UPDATE: The Bank of England (BoE) has opened a consultation on its “updated approach to authorising and supervising international banks and insurers”.
It said it aims to implement the consultation into policy by February.
ORIGINAL STORY: The Bank of England (BoE) will unveil post-Brexit plans to allow banks from the EU to operate in the UK under the same conditions as now, according to reports.
The BBC has reported that EU firms providing wholesale finance will be offered a licence to operate in Britain through their local branches, rather than subsidiaries created for the purpose.
This would save firms the cost of allocating separate shock-absorbing capital to subsidiaries, and allow them to bypass local licence restrictions. Last month, Volkswagen Financial Services said it was considering applying for a UK banking licence to continue operating after Brexit – a move that might not be necessary anymore under the BoE’s proposed regime.
Miles Celic, head of lobby group TheCityUK, said: “Encouraging EU banks to continue to operate in the UK will help preserve financial stability for the UK and the EU and will help defend London’s position as an open global financial centre.”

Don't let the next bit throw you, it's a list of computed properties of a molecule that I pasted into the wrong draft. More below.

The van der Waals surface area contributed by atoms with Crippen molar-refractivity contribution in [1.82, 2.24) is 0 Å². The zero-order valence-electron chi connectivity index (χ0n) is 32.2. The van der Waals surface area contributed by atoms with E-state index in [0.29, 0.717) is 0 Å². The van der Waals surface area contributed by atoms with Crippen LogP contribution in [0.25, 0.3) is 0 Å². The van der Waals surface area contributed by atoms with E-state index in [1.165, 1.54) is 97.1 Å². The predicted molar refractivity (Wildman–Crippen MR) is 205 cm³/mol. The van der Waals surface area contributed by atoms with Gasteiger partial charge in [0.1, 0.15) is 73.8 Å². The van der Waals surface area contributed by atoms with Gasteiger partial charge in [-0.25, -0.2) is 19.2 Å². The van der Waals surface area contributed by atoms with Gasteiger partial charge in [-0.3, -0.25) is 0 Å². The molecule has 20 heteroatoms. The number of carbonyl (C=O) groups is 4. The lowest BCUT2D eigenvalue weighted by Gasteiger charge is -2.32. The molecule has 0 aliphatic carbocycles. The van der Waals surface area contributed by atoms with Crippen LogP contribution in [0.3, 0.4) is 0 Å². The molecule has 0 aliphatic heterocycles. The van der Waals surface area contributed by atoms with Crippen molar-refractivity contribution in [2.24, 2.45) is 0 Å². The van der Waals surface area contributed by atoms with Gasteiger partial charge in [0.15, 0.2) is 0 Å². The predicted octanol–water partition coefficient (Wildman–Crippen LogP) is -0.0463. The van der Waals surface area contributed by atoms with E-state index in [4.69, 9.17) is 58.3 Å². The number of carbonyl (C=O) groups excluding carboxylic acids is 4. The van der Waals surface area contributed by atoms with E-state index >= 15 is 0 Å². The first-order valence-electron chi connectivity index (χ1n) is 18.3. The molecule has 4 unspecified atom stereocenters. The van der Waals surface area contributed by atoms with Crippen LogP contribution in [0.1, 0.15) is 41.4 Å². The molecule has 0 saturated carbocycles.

Last Monday, Michel Barnier, chief EU negotiatior for Brexit, said in an interview with The Guardian that financial services firm would naturally lose passporting rights as a consequence of the UK’s departure from the single market.
TheCityUK subsequently accused Barnier of “playing Scrooge”, and said that “just because financial services have not been encompassed in free trade agreements to date is no reason to dismiss them from a future UK/EU free trade agreement.”
In related news, Barnier said that a transitional period leading to the UK’s full departure will not last beyond 2020.